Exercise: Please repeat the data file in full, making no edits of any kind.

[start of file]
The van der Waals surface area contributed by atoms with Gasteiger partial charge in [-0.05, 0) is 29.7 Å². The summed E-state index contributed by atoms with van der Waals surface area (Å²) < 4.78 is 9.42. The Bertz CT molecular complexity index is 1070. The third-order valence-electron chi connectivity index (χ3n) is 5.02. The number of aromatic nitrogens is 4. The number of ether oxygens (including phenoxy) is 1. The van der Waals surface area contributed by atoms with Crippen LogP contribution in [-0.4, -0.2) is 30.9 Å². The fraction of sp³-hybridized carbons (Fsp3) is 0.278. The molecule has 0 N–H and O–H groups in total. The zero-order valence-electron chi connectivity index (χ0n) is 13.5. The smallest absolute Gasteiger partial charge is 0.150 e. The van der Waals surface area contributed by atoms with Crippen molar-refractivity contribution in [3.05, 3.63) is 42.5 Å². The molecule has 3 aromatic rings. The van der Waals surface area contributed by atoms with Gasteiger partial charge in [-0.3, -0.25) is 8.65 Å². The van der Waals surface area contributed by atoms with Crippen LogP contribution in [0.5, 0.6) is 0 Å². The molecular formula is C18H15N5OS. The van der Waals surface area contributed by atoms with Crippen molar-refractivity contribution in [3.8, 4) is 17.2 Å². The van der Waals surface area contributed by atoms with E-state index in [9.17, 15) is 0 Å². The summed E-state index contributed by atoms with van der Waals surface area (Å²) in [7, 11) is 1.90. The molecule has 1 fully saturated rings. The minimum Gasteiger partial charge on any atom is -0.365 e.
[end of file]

The van der Waals surface area contributed by atoms with Gasteiger partial charge in [-0.05, 0) is 29.7 Å². The summed E-state index contributed by atoms with van der Waals surface area (Å²) < 4.78 is 9.42. The Bertz CT molecular complexity index is 1070. The third-order valence-electron chi connectivity index (χ3n) is 5.02. The number of aromatic nitrogens is 4. The number of ether oxygens (including phenoxy) is 1. The van der Waals surface area contributed by atoms with Crippen LogP contribution in [-0.4, -0.2) is 30.9 Å². The fraction of sp³-hybridized carbons (Fsp3) is 0.278. The molecule has 0 N–H and O–H groups in total. The zero-order valence-electron chi connectivity index (χ0n) is 13.5. The smallest absolute Gasteiger partial charge is 0.150 e. The van der Waals surface area contributed by atoms with Crippen molar-refractivity contribution in [3.05, 3.63) is 42.5 Å². The molecule has 3 aromatic rings. The van der Waals surface area contributed by atoms with Gasteiger partial charge in [-0.3, -0.25) is 8.65 Å². The van der Waals surface area contributed by atoms with Crippen LogP contribution in [0.5, 0.6) is 0 Å². The molecular formula is C18H15N5OS. The van der Waals surface area contributed by atoms with Crippen molar-refractivity contribution in [3.8, 4) is 17.2 Å². The van der Waals surface area contributed by atoms with E-state index in [9.17, 15) is 0 Å². The summed E-state index contributed by atoms with van der Waals surface area (Å²) in [7, 11) is 1.90. The molecule has 1 fully saturated rings. The minimum Gasteiger partial charge on any atom is -0.365 e.